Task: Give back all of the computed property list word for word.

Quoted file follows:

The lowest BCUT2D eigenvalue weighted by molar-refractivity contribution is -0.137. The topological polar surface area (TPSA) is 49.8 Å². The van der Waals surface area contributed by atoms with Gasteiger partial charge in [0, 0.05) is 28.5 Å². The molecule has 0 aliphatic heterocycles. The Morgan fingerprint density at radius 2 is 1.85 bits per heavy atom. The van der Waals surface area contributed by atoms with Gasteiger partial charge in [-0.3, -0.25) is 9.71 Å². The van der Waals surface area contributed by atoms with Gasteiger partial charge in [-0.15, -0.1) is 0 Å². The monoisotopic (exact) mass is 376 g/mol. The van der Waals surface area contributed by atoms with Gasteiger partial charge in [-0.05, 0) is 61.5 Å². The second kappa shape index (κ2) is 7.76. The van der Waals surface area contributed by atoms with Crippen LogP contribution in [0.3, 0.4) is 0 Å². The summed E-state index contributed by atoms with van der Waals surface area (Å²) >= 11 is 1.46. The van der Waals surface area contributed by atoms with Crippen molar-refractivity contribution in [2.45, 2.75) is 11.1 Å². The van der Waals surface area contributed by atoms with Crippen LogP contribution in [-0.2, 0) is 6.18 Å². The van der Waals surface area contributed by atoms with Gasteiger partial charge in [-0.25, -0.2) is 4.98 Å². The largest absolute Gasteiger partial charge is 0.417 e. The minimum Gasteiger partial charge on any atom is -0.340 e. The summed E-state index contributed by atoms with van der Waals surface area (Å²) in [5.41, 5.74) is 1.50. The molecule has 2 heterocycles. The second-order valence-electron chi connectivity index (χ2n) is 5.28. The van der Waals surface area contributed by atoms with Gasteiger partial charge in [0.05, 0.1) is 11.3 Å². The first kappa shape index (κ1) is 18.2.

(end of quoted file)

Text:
The lowest BCUT2D eigenvalue weighted by molar-refractivity contribution is -0.137. The topological polar surface area (TPSA) is 49.8 Å². The van der Waals surface area contributed by atoms with Gasteiger partial charge in [0, 0.05) is 28.5 Å². The molecule has 0 aliphatic heterocycles. The Morgan fingerprint density at radius 2 is 1.85 bits per heavy atom. The van der Waals surface area contributed by atoms with Gasteiger partial charge in [-0.3, -0.25) is 9.71 Å². The van der Waals surface area contributed by atoms with Gasteiger partial charge in [-0.15, -0.1) is 0 Å². The monoisotopic (exact) mass is 376 g/mol. The van der Waals surface area contributed by atoms with Gasteiger partial charge in [-0.05, 0) is 61.5 Å². The second kappa shape index (κ2) is 7.76. The van der Waals surface area contributed by atoms with Crippen LogP contribution in [0.3, 0.4) is 0 Å². The summed E-state index contributed by atoms with van der Waals surface area (Å²) >= 11 is 1.46. The van der Waals surface area contributed by atoms with Crippen molar-refractivity contribution in [2.45, 2.75) is 11.1 Å². The van der Waals surface area contributed by atoms with Crippen LogP contribution in [-0.2, 0) is 6.18 Å². The van der Waals surface area contributed by atoms with Gasteiger partial charge in [-0.25, -0.2) is 4.98 Å². The largest absolute Gasteiger partial charge is 0.417 e. The minimum Gasteiger partial charge on any atom is -0.340 e. The summed E-state index contributed by atoms with van der Waals surface area (Å²) in [5.41, 5.74) is 1.50. The molecule has 2 heterocycles. The second-order valence-electron chi connectivity index (χ2n) is 5.28. The van der Waals surface area contributed by atoms with Gasteiger partial charge in [0.05, 0.1) is 11.3 Å². The first kappa shape index (κ1) is 18.2.